Sometimes, you just want the right answer given to you without all the work that goes into getting it. In the world of machine learning, that translate into shrink-wrapped products and services that can be called by an API, which AWS is more than happy to provide.
AWS already offered a slew of shrink-wrapped machine learning services, including computer vision service called Rekognition, a natural language processing (NLP) service called Comprehend, a language translation service called (fittingly) Translate, and a speech-to-text service called (you guessed it) Transcribe.
Jassy unveiled several more offering along those lines today, starting with an optical character recognition (OCR) service dubbed Textract. According to Jassy, this new service can intelligently identify and extract data residing in text fields on scanned forms. As the healthcare, banking, or tax form changes over the years, Textract automatically adapts to identify where pertinent pieces of information, such as names, addresses, and Social Security numbers, reside.
“Textract doesn’t miss a beat,” Jassy says. “You don’t need to have any machine learning experience to use Textract.”
AWS has also built machine learning into its new personalization service, which is called Personalize. According to Jassy, Personalize is based on the same machine learning models that Amazon has refined over the years to optimize its retail business. The software builds a private model for each client based on historical data, such as music purchases or articles of clothing.
“As you’re streaming that [historical] data in, we set up EMR cluster and we inspect the data,” Jassy says. “We look for the interesting parts of the data that gives us some kind of predictors. … Then we’ll select up to six algorithms that we have built ourselves over the years to do personalization’s in our retail business. And we’ll mix and match. We’ll set up hyperparameters to train … the models. Then we’ll host the model for you.”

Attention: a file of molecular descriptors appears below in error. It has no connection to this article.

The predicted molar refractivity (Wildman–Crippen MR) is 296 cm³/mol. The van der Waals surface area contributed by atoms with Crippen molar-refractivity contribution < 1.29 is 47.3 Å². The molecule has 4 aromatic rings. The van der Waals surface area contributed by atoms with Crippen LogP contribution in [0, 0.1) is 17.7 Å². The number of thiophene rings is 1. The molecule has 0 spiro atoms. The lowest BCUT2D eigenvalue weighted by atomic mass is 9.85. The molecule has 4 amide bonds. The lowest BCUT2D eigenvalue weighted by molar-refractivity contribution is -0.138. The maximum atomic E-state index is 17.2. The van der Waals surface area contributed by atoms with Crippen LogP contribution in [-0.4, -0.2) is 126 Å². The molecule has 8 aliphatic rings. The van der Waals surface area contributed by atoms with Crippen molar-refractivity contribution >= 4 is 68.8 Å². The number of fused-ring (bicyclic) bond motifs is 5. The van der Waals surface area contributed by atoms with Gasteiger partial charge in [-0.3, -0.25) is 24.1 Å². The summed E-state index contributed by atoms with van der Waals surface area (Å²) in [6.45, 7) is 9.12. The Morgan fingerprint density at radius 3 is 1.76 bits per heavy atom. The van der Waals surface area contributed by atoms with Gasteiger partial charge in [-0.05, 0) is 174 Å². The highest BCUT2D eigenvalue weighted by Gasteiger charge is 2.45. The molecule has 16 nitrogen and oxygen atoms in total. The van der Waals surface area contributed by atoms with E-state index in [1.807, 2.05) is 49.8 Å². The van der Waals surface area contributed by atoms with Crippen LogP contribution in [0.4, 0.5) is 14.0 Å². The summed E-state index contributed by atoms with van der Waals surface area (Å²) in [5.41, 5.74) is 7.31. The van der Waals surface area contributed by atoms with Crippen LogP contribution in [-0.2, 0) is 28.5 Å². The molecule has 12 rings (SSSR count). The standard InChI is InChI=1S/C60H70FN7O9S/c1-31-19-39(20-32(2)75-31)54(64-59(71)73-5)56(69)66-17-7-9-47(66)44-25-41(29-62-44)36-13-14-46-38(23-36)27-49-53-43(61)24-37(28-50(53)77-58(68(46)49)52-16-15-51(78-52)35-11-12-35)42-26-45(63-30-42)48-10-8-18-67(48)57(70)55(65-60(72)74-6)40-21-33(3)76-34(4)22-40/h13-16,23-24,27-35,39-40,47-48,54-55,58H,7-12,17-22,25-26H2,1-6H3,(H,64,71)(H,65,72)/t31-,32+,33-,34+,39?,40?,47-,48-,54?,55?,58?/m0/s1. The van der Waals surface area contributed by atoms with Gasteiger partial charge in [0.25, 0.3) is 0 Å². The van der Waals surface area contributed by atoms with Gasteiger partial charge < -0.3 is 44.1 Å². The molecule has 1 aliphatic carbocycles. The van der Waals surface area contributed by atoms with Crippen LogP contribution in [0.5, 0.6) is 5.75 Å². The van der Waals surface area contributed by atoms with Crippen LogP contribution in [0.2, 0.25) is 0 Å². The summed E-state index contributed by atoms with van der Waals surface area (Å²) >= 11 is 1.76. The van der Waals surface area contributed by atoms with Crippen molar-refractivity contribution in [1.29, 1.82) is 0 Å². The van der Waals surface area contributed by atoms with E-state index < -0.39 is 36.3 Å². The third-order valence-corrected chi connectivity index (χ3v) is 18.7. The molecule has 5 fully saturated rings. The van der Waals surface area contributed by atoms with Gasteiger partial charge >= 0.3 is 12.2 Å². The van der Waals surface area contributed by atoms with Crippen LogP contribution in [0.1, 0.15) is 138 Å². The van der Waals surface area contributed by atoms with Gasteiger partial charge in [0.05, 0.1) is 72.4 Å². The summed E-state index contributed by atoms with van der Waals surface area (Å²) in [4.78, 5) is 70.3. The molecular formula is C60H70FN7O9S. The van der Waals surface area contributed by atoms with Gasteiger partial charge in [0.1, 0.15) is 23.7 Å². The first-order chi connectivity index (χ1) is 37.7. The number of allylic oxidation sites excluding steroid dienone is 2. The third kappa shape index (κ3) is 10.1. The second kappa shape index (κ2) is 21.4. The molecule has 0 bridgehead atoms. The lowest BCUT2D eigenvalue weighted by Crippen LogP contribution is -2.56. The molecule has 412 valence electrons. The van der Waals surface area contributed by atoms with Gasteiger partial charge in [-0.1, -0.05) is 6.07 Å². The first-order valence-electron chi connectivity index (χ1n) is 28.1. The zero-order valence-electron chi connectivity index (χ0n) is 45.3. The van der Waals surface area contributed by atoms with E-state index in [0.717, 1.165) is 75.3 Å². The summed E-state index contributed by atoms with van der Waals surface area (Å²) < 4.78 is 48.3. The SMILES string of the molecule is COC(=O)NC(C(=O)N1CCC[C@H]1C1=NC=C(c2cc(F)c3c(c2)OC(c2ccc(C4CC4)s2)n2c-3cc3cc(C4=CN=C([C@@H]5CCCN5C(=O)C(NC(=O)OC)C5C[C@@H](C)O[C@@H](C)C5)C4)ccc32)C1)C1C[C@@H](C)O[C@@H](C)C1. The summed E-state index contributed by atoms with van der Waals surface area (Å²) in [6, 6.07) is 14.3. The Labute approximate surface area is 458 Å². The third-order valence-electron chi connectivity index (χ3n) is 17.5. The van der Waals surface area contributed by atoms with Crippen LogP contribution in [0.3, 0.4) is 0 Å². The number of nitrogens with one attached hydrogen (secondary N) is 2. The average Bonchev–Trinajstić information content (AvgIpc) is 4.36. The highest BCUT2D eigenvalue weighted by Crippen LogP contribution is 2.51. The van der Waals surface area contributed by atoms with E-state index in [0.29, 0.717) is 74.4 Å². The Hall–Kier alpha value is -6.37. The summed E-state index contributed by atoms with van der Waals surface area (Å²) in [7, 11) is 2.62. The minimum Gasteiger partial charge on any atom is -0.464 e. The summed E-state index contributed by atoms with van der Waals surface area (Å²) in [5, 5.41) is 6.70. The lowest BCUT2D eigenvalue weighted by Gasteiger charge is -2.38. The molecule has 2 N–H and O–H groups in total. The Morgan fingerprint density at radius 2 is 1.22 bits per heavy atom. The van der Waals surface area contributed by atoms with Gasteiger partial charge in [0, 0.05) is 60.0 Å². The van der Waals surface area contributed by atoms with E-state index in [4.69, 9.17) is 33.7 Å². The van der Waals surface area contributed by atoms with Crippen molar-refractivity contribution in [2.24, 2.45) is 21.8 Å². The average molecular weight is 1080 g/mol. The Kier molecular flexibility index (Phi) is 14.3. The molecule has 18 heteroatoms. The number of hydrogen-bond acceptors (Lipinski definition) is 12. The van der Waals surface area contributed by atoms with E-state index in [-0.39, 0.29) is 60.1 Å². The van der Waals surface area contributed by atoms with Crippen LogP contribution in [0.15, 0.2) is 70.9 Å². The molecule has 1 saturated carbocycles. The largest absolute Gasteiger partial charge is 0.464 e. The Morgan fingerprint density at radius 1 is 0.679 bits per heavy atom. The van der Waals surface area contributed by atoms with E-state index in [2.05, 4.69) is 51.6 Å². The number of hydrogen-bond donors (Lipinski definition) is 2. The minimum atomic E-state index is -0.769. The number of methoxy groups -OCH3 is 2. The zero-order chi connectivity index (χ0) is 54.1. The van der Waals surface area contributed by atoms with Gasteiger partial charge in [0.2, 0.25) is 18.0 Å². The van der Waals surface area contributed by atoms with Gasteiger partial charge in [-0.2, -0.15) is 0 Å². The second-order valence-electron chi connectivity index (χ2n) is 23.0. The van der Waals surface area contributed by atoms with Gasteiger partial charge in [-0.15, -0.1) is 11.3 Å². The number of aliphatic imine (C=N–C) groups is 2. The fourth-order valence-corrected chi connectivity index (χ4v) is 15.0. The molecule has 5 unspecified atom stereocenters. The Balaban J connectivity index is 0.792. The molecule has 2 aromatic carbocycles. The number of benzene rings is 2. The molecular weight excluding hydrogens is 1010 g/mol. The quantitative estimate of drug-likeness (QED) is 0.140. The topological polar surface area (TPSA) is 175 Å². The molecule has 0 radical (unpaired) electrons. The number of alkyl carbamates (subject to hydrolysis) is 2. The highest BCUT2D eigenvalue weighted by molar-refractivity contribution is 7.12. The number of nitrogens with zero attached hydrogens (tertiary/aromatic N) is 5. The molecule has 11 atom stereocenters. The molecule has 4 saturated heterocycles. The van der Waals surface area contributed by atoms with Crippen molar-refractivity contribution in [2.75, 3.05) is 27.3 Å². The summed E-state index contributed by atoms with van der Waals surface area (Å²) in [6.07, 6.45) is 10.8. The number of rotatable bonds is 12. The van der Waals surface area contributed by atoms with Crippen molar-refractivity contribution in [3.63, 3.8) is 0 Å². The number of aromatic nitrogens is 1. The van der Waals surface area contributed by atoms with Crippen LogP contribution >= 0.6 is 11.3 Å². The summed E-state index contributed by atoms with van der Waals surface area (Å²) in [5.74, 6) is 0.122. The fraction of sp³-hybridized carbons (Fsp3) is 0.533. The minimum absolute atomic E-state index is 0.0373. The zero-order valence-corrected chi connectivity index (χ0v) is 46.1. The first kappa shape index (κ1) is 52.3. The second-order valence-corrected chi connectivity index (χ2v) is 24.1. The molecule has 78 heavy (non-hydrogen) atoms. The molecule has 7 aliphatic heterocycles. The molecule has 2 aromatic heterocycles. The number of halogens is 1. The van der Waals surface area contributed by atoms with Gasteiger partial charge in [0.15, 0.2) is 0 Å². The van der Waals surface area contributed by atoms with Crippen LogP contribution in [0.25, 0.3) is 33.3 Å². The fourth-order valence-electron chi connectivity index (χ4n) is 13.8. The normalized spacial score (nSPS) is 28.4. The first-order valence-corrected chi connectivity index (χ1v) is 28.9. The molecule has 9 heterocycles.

The personalizations that come out of it will look a lot like SageMaker, “except at this layer in the stack, we’re taking care of those for you,” Jassy says. “All you have to do is submit an input, and you get the outputs, which are recommendations.”
The same concept is at play in AWS’ new Forecast offering, which is also based on supply chain optimization algorithms that Amazon developed over the years to maximize sales of goods.
“Forecasting is actually pretty difficult,” Jassy says. “It’s not usually one or two data points that impact the forecast. It’s typically lots of these data points….There are tens, sometimes hundreds of these variables that you need to analyze and it’s pretty complicated to do. Again our customers say, you do this at scale, yo’ve been doing it for a long time. You’ve built a lot of these models. Find a way to make the models available to us.”
Tomorrow’s keynote, which starts at 8:30 am. PT, will be delivered by Werner Vogels, the CTO of AWS.